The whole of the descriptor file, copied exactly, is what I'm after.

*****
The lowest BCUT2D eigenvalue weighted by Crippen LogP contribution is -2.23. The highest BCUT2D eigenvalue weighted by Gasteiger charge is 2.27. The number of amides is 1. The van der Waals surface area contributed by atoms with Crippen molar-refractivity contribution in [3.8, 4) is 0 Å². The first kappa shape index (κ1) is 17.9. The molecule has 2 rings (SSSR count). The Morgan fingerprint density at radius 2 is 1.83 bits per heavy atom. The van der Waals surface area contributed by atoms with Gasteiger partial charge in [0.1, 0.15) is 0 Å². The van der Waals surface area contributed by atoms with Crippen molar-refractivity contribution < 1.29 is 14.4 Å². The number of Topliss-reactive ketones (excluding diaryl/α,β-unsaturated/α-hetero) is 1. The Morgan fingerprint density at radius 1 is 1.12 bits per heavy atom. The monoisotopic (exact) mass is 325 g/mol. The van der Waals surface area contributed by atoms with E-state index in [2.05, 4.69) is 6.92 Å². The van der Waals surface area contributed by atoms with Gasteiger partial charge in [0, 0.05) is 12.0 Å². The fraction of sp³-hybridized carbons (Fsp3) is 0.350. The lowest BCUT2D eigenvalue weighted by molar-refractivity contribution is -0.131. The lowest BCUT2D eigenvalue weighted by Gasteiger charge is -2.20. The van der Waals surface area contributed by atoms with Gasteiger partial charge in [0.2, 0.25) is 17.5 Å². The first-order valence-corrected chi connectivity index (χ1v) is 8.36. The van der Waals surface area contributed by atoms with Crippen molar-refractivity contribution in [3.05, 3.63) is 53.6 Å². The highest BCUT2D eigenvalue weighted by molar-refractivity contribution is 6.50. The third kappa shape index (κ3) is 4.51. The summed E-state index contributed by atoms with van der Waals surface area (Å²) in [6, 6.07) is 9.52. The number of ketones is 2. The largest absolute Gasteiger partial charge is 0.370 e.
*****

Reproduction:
The lowest BCUT2D eigenvalue weighted by Crippen LogP contribution is -2.23. The highest BCUT2D eigenvalue weighted by Gasteiger charge is 2.27. The number of amides is 1. The van der Waals surface area contributed by atoms with Crippen molar-refractivity contribution in [3.8, 4) is 0 Å². The first kappa shape index (κ1) is 17.9. The molecule has 2 rings (SSSR count). The Morgan fingerprint density at radius 2 is 1.83 bits per heavy atom. The van der Waals surface area contributed by atoms with Gasteiger partial charge in [0.1, 0.15) is 0 Å². The van der Waals surface area contributed by atoms with Crippen molar-refractivity contribution < 1.29 is 14.4 Å². The number of Topliss-reactive ketones (excluding diaryl/α,β-unsaturated/α-hetero) is 1. The Morgan fingerprint density at radius 1 is 1.12 bits per heavy atom. The monoisotopic (exact) mass is 325 g/mol. The van der Waals surface area contributed by atoms with E-state index in [2.05, 4.69) is 6.92 Å². The van der Waals surface area contributed by atoms with Gasteiger partial charge in [0, 0.05) is 12.0 Å². The fraction of sp³-hybridized carbons (Fsp3) is 0.350. The lowest BCUT2D eigenvalue weighted by molar-refractivity contribution is -0.131. The lowest BCUT2D eigenvalue weighted by Gasteiger charge is -2.20. The van der Waals surface area contributed by atoms with Gasteiger partial charge in [0.2, 0.25) is 17.5 Å². The first-order valence-corrected chi connectivity index (χ1v) is 8.36. The van der Waals surface area contributed by atoms with Crippen molar-refractivity contribution in [3.05, 3.63) is 53.6 Å². The highest BCUT2D eigenvalue weighted by molar-refractivity contribution is 6.50. The third kappa shape index (κ3) is 4.51. The summed E-state index contributed by atoms with van der Waals surface area (Å²) in [6, 6.07) is 9.52. The number of ketones is 2. The largest absolute Gasteiger partial charge is 0.370 e.